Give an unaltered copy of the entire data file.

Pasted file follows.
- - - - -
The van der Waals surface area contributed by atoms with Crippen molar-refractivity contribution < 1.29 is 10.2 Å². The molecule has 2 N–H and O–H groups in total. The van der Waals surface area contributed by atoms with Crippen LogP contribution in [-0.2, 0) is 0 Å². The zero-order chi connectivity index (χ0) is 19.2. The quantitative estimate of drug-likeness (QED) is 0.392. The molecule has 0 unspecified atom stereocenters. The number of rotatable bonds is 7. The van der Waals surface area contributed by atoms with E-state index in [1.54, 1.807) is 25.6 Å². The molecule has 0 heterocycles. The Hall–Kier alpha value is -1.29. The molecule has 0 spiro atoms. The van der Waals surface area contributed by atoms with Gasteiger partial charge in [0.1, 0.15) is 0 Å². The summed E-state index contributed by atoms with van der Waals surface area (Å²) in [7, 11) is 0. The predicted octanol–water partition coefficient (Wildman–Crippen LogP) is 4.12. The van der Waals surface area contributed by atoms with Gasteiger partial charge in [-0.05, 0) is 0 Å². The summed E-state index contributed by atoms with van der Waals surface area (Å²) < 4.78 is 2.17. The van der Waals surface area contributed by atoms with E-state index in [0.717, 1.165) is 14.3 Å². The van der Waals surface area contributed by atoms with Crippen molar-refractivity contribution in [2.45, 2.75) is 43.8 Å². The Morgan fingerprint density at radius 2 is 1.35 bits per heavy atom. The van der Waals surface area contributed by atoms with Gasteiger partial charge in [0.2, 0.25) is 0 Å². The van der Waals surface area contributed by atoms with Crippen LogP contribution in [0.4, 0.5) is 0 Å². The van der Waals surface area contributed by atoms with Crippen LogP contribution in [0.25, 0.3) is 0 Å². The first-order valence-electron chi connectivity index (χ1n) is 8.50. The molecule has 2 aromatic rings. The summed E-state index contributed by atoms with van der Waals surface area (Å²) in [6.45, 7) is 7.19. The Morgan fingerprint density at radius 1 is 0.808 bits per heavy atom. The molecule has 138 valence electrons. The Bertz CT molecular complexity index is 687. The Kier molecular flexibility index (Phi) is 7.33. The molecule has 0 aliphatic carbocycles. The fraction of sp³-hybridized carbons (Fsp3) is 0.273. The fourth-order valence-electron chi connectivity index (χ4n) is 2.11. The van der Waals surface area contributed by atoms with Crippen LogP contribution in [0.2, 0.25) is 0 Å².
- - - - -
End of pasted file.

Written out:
The van der Waals surface area contributed by atoms with Crippen molar-refractivity contribution < 1.29 is 10.2 Å². The molecule has 2 N–H and O–H groups in total. The van der Waals surface area contributed by atoms with Crippen LogP contribution in [-0.2, 0) is 0 Å². The zero-order chi connectivity index (χ0) is 19.2. The quantitative estimate of drug-likeness (QED) is 0.392. The molecule has 0 unspecified atom stereocenters. The number of rotatable bonds is 7. The van der Waals surface area contributed by atoms with E-state index in [1.54, 1.807) is 25.6 Å². The molecule has 0 heterocycles. The Hall–Kier alpha value is -1.29. The molecule has 0 spiro atoms. The van der Waals surface area contributed by atoms with Gasteiger partial charge in [0.1, 0.15) is 0 Å². The summed E-state index contributed by atoms with van der Waals surface area (Å²) in [7, 11) is 0. The predicted octanol–water partition coefficient (Wildman–Crippen LogP) is 4.12. The van der Waals surface area contributed by atoms with Gasteiger partial charge in [-0.05, 0) is 0 Å². The summed E-state index contributed by atoms with van der Waals surface area (Å²) < 4.78 is 2.17. The van der Waals surface area contributed by atoms with E-state index in [0.717, 1.165) is 14.3 Å². The van der Waals surface area contributed by atoms with Crippen molar-refractivity contribution in [2.45, 2.75) is 43.8 Å². The Morgan fingerprint density at radius 2 is 1.35 bits per heavy atom. The van der Waals surface area contributed by atoms with Gasteiger partial charge in [0.2, 0.25) is 0 Å². The van der Waals surface area contributed by atoms with Crippen LogP contribution in [0.4, 0.5) is 0 Å². The van der Waals surface area contributed by atoms with Crippen LogP contribution in [0.25, 0.3) is 0 Å². The first-order valence-electron chi connectivity index (χ1n) is 8.50. The molecule has 2 aromatic rings. The summed E-state index contributed by atoms with van der Waals surface area (Å²) in [6.45, 7) is 7.19. The Morgan fingerprint density at radius 1 is 0.808 bits per heavy atom. The molecule has 138 valence electrons. The Bertz CT molecular complexity index is 687. The Kier molecular flexibility index (Phi) is 7.33. The molecule has 0 aliphatic carbocycles. The fraction of sp³-hybridized carbons (Fsp3) is 0.273. The fourth-order valence-electron chi connectivity index (χ4n) is 2.11. The van der Waals surface area contributed by atoms with Crippen LogP contribution in [0.2, 0.25) is 0 Å².